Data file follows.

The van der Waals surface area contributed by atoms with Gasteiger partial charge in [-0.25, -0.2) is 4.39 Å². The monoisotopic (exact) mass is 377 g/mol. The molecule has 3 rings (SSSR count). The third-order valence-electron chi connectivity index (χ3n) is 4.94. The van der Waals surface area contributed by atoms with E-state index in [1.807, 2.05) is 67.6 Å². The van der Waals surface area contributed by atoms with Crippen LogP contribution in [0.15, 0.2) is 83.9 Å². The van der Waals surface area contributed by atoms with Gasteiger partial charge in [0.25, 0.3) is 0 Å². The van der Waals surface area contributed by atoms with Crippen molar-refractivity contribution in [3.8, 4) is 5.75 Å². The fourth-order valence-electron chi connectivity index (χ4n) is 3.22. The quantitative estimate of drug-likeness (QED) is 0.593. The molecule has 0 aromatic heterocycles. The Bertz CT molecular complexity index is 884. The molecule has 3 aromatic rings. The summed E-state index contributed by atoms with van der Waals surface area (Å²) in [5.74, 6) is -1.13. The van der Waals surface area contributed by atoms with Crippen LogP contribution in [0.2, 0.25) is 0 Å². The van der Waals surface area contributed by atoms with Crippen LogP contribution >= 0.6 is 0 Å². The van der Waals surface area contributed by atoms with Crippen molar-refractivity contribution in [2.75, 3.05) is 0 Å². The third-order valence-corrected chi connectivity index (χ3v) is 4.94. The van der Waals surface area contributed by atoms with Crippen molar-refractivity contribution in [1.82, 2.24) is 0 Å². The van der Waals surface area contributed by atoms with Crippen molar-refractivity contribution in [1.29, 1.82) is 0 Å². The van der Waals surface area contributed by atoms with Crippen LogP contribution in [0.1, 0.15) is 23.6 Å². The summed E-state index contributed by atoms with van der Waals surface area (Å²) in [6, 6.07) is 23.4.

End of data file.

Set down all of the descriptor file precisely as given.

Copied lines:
The van der Waals surface area contributed by atoms with Gasteiger partial charge in [-0.25, -0.2) is 4.39 Å². The monoisotopic (exact) mass is 377 g/mol. The molecule has 3 rings (SSSR count). The third-order valence-electron chi connectivity index (χ3n) is 4.94. The van der Waals surface area contributed by atoms with E-state index in [1.807, 2.05) is 67.6 Å². The van der Waals surface area contributed by atoms with Crippen LogP contribution in [0.15, 0.2) is 83.9 Å². The van der Waals surface area contributed by atoms with Gasteiger partial charge in [0.25, 0.3) is 0 Å². The van der Waals surface area contributed by atoms with Crippen molar-refractivity contribution in [3.8, 4) is 5.75 Å². The fourth-order valence-electron chi connectivity index (χ4n) is 3.22. The quantitative estimate of drug-likeness (QED) is 0.593. The molecule has 0 aromatic heterocycles. The Bertz CT molecular complexity index is 884. The molecule has 3 aromatic rings. The summed E-state index contributed by atoms with van der Waals surface area (Å²) in [5.74, 6) is -1.13. The van der Waals surface area contributed by atoms with Crippen LogP contribution in [0.2, 0.25) is 0 Å². The van der Waals surface area contributed by atoms with Crippen LogP contribution >= 0.6 is 0 Å². The van der Waals surface area contributed by atoms with Crippen molar-refractivity contribution in [2.75, 3.05) is 0 Å². The third-order valence-corrected chi connectivity index (χ3v) is 4.94. The van der Waals surface area contributed by atoms with Crippen molar-refractivity contribution in [1.82, 2.24) is 0 Å². The van der Waals surface area contributed by atoms with Crippen molar-refractivity contribution in [1.29, 1.82) is 0 Å². The van der Waals surface area contributed by atoms with Crippen LogP contribution in [0.1, 0.15) is 23.6 Å². The summed E-state index contributed by atoms with van der Waals surface area (Å²) in [6, 6.07) is 23.4.